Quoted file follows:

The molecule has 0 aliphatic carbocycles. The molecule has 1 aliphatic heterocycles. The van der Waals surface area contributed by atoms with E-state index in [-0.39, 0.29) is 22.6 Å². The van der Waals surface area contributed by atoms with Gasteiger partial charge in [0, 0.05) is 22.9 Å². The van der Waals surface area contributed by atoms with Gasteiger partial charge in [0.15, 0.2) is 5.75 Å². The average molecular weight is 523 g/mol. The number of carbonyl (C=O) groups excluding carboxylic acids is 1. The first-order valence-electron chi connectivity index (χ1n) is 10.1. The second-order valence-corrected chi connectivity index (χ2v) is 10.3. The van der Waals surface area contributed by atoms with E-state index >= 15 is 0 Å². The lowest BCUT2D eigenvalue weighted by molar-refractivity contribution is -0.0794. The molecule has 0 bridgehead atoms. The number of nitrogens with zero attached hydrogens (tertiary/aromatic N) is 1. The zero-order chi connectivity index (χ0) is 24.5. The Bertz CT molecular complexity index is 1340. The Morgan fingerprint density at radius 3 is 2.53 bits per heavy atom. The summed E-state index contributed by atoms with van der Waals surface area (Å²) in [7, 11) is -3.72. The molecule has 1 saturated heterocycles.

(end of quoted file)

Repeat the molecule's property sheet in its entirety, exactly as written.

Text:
The molecule has 0 aliphatic carbocycles. The molecule has 1 aliphatic heterocycles. The van der Waals surface area contributed by atoms with E-state index in [-0.39, 0.29) is 22.6 Å². The van der Waals surface area contributed by atoms with Gasteiger partial charge in [0, 0.05) is 22.9 Å². The van der Waals surface area contributed by atoms with Gasteiger partial charge in [0.15, 0.2) is 5.75 Å². The average molecular weight is 523 g/mol. The number of carbonyl (C=O) groups excluding carboxylic acids is 1. The first-order valence-electron chi connectivity index (χ1n) is 10.1. The second-order valence-corrected chi connectivity index (χ2v) is 10.3. The van der Waals surface area contributed by atoms with E-state index >= 15 is 0 Å². The lowest BCUT2D eigenvalue weighted by molar-refractivity contribution is -0.0794. The molecule has 0 bridgehead atoms. The number of nitrogens with zero attached hydrogens (tertiary/aromatic N) is 1. The zero-order chi connectivity index (χ0) is 24.5. The Bertz CT molecular complexity index is 1340. The Morgan fingerprint density at radius 3 is 2.53 bits per heavy atom. The summed E-state index contributed by atoms with van der Waals surface area (Å²) in [7, 11) is -3.72. The molecule has 1 saturated heterocycles.